Thursday, December 23, 2010

Searching for Books at the Last Minute, and Sometimes Finding Them

We had a number of people coming in yesterday looking for Radioactive: Marie & Pierre Curie: A Tale of Love and Fallout, by Lauren Redniss, which was reviewed in yesterday's New York Times. Jason and Amie both love this book, but I don't think either of them new it would get a major publicity hit in the days before Christmas. I think we got a heads up from HarperCollins beforehand, but in the week before Christmas, it's hard to keep up with your email.

I understand in this circumstance why folks have expectations for us, as they figure a book reviewed in this way must be a major release with a large advance print. But I'm a little confused when someone comes in two days before Christmas with a very detailed list with no substitutions allowed--not a book on Lincoln or the Civil War, for which I'd recommend Nora Titone's My Thoughts be Bloody*, but "I need to find American Brutus by Michael Kauffman and you really don't have that, it just came out (2005) and I'm really disappointed."

Five years ago seems recent to a lot of customers. Heck, so does ten years. If I run into someone I haven't seen in ten years (which happens with some frequency at Boswell), it seems like a long, long time ago. Fortunately, it's even more common for folks to ask about books that they don't expect to find, and we have them. Yesterday someone asked for an older Bill Bryson, and no, the other seven we had wouldn't do, and almost while we were talking, a copy came out on a shelving cart.

Reviewing the sales from yesterday, it's like a year in review. So many books selling from past events (three different Stitch n Bitch books, Pete Nelson's I Thought You Were Dead, which continued to sell through the fall, and there's a book club reading Lily King's Father of the Rain), and lots and lots of recommendations. And in our obsessive fashion, we're all looking at our sales to see if we can hit a milestone on our favorite books. I have a lot of favorites--my official entries on our list are The Invisible Bridge, The Cookbook Collector, The Lonely Polygamist and of course Day for Night, but I'm also rooting for Crooked Letter, Crooked Letter, and The Wilding, which I wrote up for NPR**. Several are very close to 50 copies sold--wouldn't that be swell to hit that number?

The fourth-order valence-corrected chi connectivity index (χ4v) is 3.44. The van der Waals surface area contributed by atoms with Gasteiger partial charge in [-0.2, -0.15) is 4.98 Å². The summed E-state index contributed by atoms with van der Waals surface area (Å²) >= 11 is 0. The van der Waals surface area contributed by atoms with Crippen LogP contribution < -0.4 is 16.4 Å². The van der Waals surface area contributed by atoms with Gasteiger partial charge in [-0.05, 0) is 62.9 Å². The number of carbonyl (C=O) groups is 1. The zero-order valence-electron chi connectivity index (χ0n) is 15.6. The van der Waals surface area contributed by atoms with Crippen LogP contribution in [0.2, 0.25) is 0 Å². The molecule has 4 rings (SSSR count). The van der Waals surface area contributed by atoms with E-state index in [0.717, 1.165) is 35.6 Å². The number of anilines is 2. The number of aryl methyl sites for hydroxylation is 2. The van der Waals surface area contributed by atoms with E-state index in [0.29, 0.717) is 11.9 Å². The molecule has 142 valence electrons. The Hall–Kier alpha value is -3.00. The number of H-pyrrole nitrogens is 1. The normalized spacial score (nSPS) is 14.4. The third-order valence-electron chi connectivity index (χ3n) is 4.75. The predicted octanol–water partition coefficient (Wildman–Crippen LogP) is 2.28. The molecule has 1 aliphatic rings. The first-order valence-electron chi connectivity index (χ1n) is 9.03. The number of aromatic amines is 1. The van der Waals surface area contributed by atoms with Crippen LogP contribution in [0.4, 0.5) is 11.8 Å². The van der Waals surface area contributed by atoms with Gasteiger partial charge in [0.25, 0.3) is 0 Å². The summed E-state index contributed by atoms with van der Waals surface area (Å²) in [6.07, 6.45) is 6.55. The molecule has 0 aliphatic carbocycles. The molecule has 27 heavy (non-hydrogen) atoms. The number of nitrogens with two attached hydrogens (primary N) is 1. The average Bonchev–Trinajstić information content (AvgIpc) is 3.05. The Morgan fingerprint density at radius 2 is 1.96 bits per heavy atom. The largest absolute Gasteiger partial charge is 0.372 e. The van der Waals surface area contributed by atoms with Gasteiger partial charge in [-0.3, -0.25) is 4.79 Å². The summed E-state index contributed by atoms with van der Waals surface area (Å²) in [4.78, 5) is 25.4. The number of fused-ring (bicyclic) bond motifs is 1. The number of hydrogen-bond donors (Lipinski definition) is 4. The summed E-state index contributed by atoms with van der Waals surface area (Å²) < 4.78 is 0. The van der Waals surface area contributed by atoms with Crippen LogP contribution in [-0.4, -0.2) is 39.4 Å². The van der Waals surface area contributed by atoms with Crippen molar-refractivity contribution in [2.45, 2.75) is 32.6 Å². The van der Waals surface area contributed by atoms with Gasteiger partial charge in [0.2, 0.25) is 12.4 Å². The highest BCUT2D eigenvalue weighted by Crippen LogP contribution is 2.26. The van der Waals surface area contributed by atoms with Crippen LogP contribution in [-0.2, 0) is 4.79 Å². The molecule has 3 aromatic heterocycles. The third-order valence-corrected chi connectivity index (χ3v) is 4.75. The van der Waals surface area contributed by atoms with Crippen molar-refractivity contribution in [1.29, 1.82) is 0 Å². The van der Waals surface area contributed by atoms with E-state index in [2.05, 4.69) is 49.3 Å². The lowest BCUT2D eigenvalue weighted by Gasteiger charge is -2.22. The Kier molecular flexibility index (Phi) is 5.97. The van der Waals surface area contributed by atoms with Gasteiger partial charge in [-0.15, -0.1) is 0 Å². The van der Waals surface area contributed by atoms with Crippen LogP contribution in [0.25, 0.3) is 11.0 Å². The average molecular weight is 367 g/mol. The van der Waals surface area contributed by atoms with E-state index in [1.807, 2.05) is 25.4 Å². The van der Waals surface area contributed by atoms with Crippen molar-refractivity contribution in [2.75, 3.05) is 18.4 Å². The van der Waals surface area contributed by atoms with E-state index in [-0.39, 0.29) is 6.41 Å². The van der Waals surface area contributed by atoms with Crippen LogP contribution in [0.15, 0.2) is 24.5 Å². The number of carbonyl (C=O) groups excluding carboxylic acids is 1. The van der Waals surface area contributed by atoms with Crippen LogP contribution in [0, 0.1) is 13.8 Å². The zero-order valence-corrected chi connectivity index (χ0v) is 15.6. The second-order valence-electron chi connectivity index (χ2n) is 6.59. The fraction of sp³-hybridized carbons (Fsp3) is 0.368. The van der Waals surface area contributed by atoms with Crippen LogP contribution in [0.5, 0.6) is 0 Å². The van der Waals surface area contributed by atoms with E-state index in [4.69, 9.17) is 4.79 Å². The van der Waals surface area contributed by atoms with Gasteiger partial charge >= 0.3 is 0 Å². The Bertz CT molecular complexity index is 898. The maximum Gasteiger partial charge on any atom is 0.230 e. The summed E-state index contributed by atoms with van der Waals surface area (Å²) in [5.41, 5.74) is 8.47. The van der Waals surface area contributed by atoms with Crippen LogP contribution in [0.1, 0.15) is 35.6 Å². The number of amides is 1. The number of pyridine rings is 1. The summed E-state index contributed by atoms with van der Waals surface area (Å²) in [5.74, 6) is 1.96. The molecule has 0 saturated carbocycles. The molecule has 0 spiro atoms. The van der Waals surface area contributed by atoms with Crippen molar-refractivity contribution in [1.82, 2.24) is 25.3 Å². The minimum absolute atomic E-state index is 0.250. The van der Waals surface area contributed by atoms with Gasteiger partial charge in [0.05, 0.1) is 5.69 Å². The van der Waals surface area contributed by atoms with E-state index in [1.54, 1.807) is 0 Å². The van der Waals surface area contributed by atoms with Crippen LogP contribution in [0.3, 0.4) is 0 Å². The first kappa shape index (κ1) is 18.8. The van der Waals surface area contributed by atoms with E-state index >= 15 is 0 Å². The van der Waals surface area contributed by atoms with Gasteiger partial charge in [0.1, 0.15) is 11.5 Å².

We are in initial talks about at least one of these authors visiting in paperback. I don't want to jinx it by mentioning who, and then having it fall through.

*And I have been recommending it to customers in the last few weeks. We've had a little pop in sales, which is nice.

**I'm glad to say we've had a very nice pop on sales for Wordcatcher. I expect us to able to sell it for several more months off our impulse table.

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